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Bev, Efficient 1960s

The Sound, the Songs, the Style...

by Chuck Mallory

Whether it's the catchy hooks of the Angels' "My Boyfriend's Back" or the sweet sentimentality of the Dixie Cups' "Chapel of Love," or the dulcet tones of the classic "My Guy" by Mary Wells, the girl group sound of the early 1960s marks an important influence in rock and roll and a defining image of American culture.

The girl-group sound came to the fore in 1958-60, when the payola scandal broke the back of raw male rock dominated by Elvis Presley, Jerry Lee Lewis and Little Richard.
Continued below...

Music historians generally agree that the release of "Maybe" by the Chantels in 1958 and its immediate success marked the official beginning of the girl-group sound. But what drove it into the commercial mainstream was in early 1961, when the Shirelles had two hits in the Top Ten--"Will You Love Me Tomorrow" (the first song by an all-girl group to ever hit Billboard's number one spot) and "Dedicated to the One I Love."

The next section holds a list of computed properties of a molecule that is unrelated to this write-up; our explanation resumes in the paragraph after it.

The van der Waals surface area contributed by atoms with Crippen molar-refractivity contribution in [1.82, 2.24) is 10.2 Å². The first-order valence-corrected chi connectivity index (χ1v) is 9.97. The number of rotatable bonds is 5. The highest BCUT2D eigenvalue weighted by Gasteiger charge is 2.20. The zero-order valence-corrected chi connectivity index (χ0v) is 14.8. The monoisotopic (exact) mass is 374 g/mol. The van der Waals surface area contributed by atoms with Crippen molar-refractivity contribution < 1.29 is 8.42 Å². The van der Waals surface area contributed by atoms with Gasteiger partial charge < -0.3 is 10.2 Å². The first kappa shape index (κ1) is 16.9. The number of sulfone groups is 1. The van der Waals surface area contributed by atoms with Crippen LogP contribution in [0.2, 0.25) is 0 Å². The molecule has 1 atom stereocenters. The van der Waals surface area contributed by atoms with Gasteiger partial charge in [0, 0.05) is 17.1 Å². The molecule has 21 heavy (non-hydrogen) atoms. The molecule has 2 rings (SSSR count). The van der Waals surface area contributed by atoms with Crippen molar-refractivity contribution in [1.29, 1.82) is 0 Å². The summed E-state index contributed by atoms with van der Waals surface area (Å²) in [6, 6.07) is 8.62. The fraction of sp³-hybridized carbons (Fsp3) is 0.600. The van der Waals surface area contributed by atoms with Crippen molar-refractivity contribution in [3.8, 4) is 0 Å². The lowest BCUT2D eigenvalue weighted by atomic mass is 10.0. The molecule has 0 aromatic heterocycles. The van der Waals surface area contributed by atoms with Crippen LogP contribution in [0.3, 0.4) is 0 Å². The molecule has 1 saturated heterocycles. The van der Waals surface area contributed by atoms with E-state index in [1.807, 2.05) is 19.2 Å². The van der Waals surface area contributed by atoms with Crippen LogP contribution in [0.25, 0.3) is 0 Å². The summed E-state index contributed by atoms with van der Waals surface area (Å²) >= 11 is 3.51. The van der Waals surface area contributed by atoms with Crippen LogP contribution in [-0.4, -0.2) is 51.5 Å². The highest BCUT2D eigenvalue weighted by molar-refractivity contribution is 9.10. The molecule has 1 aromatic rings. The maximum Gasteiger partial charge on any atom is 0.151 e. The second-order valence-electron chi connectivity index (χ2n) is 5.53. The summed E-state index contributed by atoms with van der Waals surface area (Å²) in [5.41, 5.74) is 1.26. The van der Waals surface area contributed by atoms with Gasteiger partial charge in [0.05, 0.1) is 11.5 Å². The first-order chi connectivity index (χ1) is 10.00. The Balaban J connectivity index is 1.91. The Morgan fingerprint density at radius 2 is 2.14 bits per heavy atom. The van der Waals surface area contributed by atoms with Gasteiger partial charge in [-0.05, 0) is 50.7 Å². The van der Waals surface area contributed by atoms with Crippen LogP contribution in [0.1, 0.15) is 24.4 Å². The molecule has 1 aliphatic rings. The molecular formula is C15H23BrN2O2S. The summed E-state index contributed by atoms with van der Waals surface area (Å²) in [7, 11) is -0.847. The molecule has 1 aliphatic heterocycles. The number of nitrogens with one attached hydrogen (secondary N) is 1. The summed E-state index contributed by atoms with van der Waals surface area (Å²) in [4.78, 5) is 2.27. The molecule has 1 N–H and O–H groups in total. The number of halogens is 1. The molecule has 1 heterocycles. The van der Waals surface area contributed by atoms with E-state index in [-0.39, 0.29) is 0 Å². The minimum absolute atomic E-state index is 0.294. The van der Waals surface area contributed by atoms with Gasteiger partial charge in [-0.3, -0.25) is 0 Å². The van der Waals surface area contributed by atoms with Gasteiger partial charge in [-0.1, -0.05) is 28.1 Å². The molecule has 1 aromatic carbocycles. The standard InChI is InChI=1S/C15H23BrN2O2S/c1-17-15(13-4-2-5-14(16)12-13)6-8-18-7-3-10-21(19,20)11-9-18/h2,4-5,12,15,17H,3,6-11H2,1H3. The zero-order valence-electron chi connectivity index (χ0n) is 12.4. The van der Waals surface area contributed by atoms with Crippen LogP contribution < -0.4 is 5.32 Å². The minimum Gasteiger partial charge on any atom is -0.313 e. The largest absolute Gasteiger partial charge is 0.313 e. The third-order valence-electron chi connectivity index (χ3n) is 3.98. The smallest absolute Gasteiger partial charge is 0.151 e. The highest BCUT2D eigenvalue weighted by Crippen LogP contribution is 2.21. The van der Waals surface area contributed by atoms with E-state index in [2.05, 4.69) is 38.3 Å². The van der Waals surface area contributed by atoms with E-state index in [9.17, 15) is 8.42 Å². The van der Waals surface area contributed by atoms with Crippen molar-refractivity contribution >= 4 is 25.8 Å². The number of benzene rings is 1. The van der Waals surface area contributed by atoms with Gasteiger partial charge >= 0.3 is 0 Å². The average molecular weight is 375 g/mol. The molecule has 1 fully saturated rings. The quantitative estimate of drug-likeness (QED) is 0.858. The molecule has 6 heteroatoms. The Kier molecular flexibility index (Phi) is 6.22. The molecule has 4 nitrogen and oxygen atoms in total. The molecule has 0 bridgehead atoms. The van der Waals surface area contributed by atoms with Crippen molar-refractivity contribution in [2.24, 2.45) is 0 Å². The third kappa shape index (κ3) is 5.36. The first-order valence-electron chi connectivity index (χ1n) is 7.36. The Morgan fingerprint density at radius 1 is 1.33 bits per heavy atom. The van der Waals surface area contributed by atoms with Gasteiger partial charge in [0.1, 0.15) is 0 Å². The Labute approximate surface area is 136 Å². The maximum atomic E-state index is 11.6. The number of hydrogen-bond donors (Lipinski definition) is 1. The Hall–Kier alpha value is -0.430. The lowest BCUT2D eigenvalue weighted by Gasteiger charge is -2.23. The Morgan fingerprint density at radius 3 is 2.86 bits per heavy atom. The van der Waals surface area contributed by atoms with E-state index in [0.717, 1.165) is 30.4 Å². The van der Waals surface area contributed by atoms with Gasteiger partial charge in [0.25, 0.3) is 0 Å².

The Chantels

The flood of artists is reflected in the list of 750-plus names on this site, an attempt to compile to names of all the bands and solo singers who comprised the girl-group sound of the early 1960s. The sound did not emanate from one place or songwriter. Though the producers and songwriters at New York's Brill Building were certainly the core of the sound, it came from Detroit, Philadelphia, Los Angeles, and other places in the U.S.

It was a democratic era for rock music. In the Brill Building, there were 165 music business offices, and aspiring songwriters and singers often drifted from one office to another, without appointments, trying to peddle their songs. The sound ruled. Some of the songs were considered so "hot," that producers released the demo recording as the record--a feat unthinkable today. If you had a good sound, you got a shot, even if you were a nobody. And many of the records spiraled up the charts with no promotion.

Some of the girl groups became well-known at dizzying speed. In 1963, struggling nobodies called the Ronettes were performing at the tiny Riptide Club in Wildwood, New Jersey, when their release, "Be My Baby," was issued. Three weeks later, their song had moved from #90 to #20 on the national charts, they were stars, and finally finished their engagement at the Riptide Club.

The Ronettes